1. “Never mind” indeed. Standard operating procedure for Obomber. Make a little noise about fighting for what’s right (this time, limiting coverage of pricey, mostly dangerous and unnecesary psych drugs) and then surrendering to the corporate beast. Big Pharma literally wrote Obominable Care Act; feckless Obomber isn’t about to do a darn thing to stop the drug companies’ onward march to loot the Treasury.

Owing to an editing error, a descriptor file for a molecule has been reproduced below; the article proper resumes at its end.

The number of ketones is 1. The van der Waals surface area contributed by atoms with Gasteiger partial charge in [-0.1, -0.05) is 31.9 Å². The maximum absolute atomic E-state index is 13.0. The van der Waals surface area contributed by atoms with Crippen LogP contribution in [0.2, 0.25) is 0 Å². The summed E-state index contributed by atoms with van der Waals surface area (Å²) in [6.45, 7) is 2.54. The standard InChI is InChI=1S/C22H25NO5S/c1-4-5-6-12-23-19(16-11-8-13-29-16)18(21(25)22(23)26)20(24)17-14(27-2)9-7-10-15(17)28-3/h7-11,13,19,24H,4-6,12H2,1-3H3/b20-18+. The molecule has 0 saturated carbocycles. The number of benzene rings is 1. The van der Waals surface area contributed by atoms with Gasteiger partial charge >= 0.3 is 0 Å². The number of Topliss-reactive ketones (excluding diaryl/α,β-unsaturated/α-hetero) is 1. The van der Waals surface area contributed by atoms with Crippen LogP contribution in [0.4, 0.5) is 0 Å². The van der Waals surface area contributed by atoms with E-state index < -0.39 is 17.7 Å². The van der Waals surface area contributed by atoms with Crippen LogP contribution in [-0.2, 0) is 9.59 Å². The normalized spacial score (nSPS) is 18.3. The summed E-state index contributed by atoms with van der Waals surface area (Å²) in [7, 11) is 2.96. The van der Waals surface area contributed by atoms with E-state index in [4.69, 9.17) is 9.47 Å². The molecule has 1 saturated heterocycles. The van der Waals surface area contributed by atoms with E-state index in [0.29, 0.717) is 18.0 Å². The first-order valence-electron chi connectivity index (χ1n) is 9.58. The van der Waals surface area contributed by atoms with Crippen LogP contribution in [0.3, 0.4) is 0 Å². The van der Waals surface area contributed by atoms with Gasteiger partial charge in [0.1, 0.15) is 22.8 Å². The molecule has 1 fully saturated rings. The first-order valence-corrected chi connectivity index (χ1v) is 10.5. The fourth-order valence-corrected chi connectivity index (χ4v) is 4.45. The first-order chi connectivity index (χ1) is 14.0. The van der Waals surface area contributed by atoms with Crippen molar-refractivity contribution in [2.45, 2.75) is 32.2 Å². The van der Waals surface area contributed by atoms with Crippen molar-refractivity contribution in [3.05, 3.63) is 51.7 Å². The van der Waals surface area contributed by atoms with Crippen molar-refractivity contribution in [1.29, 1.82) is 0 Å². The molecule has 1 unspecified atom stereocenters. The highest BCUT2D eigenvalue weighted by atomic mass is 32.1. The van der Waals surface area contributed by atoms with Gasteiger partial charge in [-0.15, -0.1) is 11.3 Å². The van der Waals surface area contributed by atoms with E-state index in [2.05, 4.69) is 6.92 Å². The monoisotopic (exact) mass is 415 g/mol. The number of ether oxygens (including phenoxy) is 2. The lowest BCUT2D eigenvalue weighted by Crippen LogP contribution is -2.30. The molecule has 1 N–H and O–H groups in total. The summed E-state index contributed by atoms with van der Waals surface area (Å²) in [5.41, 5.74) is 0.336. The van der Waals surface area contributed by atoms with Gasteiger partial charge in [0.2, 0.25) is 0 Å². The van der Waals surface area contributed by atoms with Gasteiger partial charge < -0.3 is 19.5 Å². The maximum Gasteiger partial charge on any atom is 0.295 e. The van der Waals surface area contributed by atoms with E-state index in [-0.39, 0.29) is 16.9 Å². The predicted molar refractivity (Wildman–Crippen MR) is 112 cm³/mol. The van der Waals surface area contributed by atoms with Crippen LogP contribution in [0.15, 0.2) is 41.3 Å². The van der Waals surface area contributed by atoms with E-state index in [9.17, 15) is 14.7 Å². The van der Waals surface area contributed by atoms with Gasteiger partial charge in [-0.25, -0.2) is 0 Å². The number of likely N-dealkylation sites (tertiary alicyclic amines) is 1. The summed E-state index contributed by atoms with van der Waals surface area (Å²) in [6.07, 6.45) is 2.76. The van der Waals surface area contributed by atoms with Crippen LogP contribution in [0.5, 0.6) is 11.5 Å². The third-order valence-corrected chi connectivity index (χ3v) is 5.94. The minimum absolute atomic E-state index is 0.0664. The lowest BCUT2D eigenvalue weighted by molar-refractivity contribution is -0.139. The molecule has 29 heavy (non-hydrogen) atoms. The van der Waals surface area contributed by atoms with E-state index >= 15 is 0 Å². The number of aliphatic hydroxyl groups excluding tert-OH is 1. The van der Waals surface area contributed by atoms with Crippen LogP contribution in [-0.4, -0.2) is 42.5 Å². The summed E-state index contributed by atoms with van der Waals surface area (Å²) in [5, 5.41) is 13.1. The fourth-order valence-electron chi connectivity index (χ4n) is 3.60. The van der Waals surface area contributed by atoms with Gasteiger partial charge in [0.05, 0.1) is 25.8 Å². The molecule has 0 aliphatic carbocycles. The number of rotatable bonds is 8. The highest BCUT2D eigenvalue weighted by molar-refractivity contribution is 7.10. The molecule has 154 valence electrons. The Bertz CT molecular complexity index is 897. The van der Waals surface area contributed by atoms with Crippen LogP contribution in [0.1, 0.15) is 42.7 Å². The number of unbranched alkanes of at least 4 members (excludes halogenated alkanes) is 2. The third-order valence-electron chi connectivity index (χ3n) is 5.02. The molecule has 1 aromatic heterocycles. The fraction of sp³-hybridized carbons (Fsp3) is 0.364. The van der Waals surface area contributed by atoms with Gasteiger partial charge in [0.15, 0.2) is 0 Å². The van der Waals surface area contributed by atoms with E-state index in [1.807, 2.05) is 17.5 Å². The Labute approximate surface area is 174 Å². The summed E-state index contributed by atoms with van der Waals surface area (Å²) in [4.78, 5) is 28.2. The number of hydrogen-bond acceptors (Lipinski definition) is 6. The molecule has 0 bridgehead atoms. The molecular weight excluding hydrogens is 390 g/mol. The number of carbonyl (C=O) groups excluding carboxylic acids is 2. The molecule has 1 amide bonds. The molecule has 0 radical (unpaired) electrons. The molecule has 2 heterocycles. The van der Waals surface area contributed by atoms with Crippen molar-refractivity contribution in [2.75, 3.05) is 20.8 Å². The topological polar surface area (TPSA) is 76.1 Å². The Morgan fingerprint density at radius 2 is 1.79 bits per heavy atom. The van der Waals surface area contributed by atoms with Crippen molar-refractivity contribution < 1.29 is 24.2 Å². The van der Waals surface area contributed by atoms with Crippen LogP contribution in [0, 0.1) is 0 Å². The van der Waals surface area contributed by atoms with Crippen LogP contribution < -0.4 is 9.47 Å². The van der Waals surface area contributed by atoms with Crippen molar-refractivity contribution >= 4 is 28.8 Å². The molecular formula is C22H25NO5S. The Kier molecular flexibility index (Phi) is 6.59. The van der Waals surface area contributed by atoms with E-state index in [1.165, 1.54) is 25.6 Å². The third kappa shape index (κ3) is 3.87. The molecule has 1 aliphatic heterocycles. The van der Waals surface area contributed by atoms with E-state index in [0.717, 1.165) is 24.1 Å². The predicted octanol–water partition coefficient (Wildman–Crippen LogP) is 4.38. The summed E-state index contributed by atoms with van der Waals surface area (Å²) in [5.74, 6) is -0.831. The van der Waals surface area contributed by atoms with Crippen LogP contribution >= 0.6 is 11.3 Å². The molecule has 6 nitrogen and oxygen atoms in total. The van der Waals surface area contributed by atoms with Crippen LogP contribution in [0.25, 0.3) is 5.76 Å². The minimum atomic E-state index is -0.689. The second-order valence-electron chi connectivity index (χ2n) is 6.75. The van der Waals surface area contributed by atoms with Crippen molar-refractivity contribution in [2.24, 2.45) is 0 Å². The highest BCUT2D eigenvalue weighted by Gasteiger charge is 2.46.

2. Yes it really is funny how dilemmas similar to this one start looking amazingly trivial compared to the world events. Another chapter of the cold-war, the actual authentic war that erupts, Russia-China fuel offer axis… Nonetheless here we’re with our social-media issues, – can we notice the globe has transformed? Iam not saying everything you come up with is unimportant, Iam declaring that a certain amount of detachment is healthy. Thanks, Sarah